Khacharas, a system where offspring born to a Nepali merchant and Tibetan women, was given recognition. Khacharas enjoyed special status in Tibet. Nepal has literary and political narratives describing trade ties with Tibet. Great Nepali poet Laxmiprashad Devkota wrote Muna Madan, an anthology of rhapsodic poetry, depicting a tragic story of cross-country business between Nepal and Tibet. Nepal fought some wars with Tibet too. Kerung and Kuti were major entry points for both countries untl new passes like Jelep La and Nathu La from Sikkim came into functioning.

If our ancestors could trade and battle from across the border with Tibet and China, why can modern Nepal be isolated from trade proximities with Tibet? So there is nothing weighty justifications in making fiery opinions against Nepal’s growing overland trade connectivity with China.  Despite lack of commercial trading points from different parts of Nepal-Tibet bordering areas, all viable trading points are functional locally. Cross border commerce exists in all nine trading points from Olanchunggola of Taplejung to Chossar Village of Mustang. Now is the time to resume this cross-border commerce in business scale by the initiative of the state.

Opening trading points with China, implementation of economic federalism

Our political and press landscape is dominated by issue of inclusion and federalism. Federalism does not only mean to weaken Kathmandu. It means to strengthen other parts of the country making them equally competent and developed in all respects. Inclusion, too, does not indicate just to occupy political and governmental posts through reservations. Inclusion also includes issues of economic strength and political representation. Before Indian blockade, Birjung was the only lifeline not just for Kathmandu valley but also for many parts of Central Development Region. Similar is the case of other importing points of plain Terai. As Madhesi Morcha facilitated Indian blockade by disrupting cross-country cargo movements, entire Nepal faces this tragedy, more painful than Gorkha Earthquake.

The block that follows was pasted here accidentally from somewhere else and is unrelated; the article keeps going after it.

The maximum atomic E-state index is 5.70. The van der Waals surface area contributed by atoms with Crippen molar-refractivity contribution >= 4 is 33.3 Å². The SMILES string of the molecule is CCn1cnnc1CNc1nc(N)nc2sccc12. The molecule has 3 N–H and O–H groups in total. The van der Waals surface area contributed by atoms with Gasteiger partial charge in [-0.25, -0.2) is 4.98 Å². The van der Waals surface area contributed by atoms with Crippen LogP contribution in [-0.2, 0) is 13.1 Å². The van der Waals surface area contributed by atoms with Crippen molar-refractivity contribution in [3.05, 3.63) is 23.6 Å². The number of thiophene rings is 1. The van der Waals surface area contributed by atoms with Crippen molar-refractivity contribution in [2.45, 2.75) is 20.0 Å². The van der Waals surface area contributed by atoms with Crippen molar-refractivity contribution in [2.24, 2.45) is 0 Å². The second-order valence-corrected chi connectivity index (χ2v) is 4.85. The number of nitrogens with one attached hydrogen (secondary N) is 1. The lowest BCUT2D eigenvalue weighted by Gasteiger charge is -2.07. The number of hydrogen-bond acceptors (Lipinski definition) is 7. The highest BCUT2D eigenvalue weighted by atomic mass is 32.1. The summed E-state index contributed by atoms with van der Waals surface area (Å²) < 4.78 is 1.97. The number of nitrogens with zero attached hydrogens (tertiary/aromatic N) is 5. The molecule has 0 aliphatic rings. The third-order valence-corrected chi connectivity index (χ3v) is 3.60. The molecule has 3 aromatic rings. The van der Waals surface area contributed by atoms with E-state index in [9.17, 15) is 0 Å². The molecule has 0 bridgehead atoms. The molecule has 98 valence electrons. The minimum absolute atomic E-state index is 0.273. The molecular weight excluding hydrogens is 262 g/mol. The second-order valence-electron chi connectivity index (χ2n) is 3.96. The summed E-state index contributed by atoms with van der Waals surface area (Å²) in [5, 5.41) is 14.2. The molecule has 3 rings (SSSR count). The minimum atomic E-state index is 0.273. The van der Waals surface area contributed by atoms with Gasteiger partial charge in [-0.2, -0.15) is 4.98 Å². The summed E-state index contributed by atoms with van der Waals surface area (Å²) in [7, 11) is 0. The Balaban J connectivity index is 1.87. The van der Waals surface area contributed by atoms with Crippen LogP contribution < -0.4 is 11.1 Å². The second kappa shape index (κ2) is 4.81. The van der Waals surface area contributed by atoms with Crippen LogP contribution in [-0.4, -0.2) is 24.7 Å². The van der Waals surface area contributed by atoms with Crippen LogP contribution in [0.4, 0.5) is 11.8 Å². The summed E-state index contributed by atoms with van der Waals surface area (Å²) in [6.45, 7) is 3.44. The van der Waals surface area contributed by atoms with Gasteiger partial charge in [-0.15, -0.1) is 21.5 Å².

Realizing its long-term economic implications, Nepal must open up more trading points with China. Had there been at least nine functional trading points from China, Nepal would not have to suffer negative economic growth and Nepalis would not have suffered this way. For example, if Tatopani was repaired timely, capital Kathmandu would not suffer to this extent. If there were commercial trade activities in Olanchunggola , Mechi zone would have breathed in respite. Koshi Zone would not be much in trouble if Kimanthanka was in operation.

Good aspects of potential trading points of Nepal with Tibet is that these trading hubs are located in the way that helps cross-country business activities in almost all geographical zones from Mechi to Mahakali.

This offers a very strong backdrop for all federal provinces to have its own international trading point so that southern blockade from any other province does not harm its economic future. And, this is the best practice of economic federalism. For this to happen, Nepal government must expedite opening up all possible trading points with China. Oli government is floating rosy missions to make this a reality. Still, the implementation side remains to be seen. Even if Indian blockade gets lifted, we must not lag behind in this mission.